Samay represents the most infinitesimal part of time that cannot be divided further. The blink of an eye, or about a quarter of a second, has innumerable samay in it. For all practical purposes a second happens to be the finest measurement of time. Jainism however, recognizes a very small measurement of time known as samay, which is an infinitely small part of a second.
The following are measurements of time as adopted by Jainism: Indivisible time = 1 samay
Innumerable samay = 1 avalik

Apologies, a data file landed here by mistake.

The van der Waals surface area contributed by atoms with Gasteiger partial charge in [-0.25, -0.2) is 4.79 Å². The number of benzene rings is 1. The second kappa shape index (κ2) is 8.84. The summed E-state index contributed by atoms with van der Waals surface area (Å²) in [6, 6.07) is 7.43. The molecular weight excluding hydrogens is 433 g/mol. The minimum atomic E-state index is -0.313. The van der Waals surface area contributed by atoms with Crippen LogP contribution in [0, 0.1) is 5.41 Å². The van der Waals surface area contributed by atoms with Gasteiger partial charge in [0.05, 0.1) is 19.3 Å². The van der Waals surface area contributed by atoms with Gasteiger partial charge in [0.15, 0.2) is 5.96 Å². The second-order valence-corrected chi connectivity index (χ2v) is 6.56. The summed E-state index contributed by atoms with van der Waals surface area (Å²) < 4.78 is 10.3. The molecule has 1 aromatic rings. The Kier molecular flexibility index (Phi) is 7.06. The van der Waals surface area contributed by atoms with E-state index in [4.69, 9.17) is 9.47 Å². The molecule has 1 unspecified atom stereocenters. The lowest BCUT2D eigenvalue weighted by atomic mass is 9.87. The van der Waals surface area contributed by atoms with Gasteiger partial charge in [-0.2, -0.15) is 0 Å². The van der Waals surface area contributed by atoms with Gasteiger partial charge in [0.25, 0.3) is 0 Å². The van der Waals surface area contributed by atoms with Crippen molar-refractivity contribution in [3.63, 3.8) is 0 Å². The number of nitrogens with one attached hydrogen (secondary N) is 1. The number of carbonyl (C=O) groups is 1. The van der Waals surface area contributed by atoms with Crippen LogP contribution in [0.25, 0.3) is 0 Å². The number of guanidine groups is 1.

16,777,216 avalik = 1 Muhurt
30 Muhurtas = 1 Day and night
15 Days and nights = 1 Paksha (fortnight )
2 Pakshas = 1 Month
12 Months = 1 Year
Innumerable years = 1 Palyopam
10 millions of millions of Palyopams = 1 Sāgaropam
10 million of millions of Sāgaropams = l Utsarpini or 1 Avasarpini
1 Utsarpini + Avasarpini = 1 Kālchakra (One time cycle).
Samay was the basic unit of time in ancient Hindu mythology. Currently, it is used synonymously with time.
Samay in music
In Gandharva-Veda the day is divided into three-hour-long intervals: 4-7 a.m., 7-10 a.m. etc. The time concept in Gandharva-Veda is more strictly adhered to than it would be, for example, in Carnatic music.
- Monier-Williams Sanskrit-English Dictionary, sv. "samay."